Dwight Hopkins, Professor of Theology in the Divinity School, commented on the Rev. Jeremiah Wright Jr. (A.M.,’75, History of Religions), alumnus and pastor of Trinity United Church of Christ on 95th Street, in a Sunday, Jan. 21 Chicago Tribune article. Wright, who has been pastor since 1972, is preparing to retire and allow another pastor to step into the role. “The black church is probably the only space in America where black men can have unquestioned authority. It’s hard to give that up for a lot of black male pastors,” said Hopkins, noting Wright’s willingness to do so shows an uncommon humility that sets him apart from others.
Steven Kaplan, the Neubauer Family Professor of Entrepreneurship and Finance in the Graduate School of Business, remarked in a Tuesday, Jan. 23 Chicago Tribune story about the legal claims some individuals make to receive financial riches of former business partners. The article noted the civil case filed last year against Kenneth Griffin, founder and CEO of Citadel Investment Group. “What’s the phrase? Failure is an orphan, and success has 1,000 parents,” said Kaplan. Such legal cases do not surprise Kaplan. “That’s very typical when something is successful, and everybody feels they have a part in it. Things are often very contentious in start-ups, and when you have something as successful as Citadel, it’s not a surprise.”
Steven Kaplan’s research, as well as the work of Joshua Rauh, Assistant Professor of Finance in the GSB, and Marianne Bertrand, the Fred G. Steingraber/A.T. Kearney Professor of Economics in the GSB, was mentioned in a special report on executive pay in the Saturday, Jan. 20 issue of The Economist. Bertrand, who worked with economist Sendhil Mullainathan of Harvard University, looked for differences in executive pay for accomplishments and pay for good fortune. They found that typically, firms reward their chief executives as much for luck as they do for good performance. In the oil industry, executives’ pay always benefits when oil prices are high, but their pay does not necessarily suffer when the price of oil is low, the article reported.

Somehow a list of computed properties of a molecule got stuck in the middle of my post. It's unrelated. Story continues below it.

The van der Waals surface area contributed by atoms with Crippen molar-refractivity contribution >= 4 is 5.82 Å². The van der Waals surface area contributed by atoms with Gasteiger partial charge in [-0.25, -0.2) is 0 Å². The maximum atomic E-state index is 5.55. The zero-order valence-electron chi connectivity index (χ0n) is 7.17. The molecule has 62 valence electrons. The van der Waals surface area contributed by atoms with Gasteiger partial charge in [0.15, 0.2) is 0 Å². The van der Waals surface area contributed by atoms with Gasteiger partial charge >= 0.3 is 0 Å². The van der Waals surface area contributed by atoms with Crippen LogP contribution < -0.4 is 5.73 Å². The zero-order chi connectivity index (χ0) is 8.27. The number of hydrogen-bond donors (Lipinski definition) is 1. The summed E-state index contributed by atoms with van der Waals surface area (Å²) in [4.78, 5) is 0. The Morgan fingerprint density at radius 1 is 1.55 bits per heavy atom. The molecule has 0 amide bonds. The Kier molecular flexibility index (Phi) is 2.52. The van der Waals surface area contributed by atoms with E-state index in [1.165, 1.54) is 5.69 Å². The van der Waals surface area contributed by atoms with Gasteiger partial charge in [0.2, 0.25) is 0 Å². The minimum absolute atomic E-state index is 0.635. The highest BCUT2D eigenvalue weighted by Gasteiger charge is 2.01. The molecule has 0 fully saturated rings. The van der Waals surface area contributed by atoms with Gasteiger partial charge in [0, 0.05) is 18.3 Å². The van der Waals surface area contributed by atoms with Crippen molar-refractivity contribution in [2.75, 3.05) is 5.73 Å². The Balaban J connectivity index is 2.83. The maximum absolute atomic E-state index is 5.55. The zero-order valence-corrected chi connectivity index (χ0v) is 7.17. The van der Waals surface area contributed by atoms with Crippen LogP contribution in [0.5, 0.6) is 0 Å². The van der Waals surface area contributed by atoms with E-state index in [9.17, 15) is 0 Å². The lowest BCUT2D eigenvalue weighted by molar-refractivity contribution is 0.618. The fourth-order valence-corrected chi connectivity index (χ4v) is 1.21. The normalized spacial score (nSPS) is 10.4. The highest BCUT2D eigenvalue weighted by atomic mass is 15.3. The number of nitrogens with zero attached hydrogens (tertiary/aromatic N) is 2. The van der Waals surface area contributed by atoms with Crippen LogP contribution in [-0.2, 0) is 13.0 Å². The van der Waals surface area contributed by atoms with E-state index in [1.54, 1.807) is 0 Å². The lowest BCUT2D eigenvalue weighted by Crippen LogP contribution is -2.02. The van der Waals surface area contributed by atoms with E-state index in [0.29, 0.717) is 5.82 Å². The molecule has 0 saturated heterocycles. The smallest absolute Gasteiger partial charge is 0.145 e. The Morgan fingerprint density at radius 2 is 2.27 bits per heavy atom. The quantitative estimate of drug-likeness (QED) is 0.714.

David Archer, Professor in Geophysical Sciences and the College, and Randall Landsberg, Director of Public Outreach for Astronomy & Astrophysics and for Education and Outreach for the Kavli Institute for Cosmological Physics, were featured in a Sunday, Jan. 21 Chicago Tribune article. The article reported on Cafˇ Scientifique, an undertaking of Landsberg’s to bring science to the non-scientific community in informal venues, such as the Map Room tavern in Chicago’s Bucktown neighborhood. “We’re making science approachable, cool and interesting. We’re bringing science to people who wouldn’t necessarily want to go to a museum—younger people who are interested and engaged but don’t necessarily like formal institutions,” said Landsberg. Archer, who was the guest lecturer at the Cafˇ Scientifique talk featured in the Tribune, discussed his new book, Global Warming: Understanding the Forecast.
Scott Branting, Director of CAMEL (the Center for Ancient Middle Eastern Landscapes) and a Research Associate in the Oriental Institute, was interviewed for a Wednesday, Jan. 17 Chicago Sun-Times column about the work being done on the CAMEL project. Using geographical information systems technology scholars are able to organize maps, aerial photography, satellite images and other data into one place, allowing them to see how ancient trade routes developed. They are also able to prepare simulations of how people may have interacted, given the limitations of their space, the availability of resources and the organization of their cities. Joshua Trampier, Associate Director of CAMEL, was photographed with Branting for the story. “We can break apart the landscape, decade by decade,” said Branting in the article. “We can see things that have disappeared, sites bulldozed, ancient roadways on which modern roads have been built, and how urban sprawl grew around Baghdad.”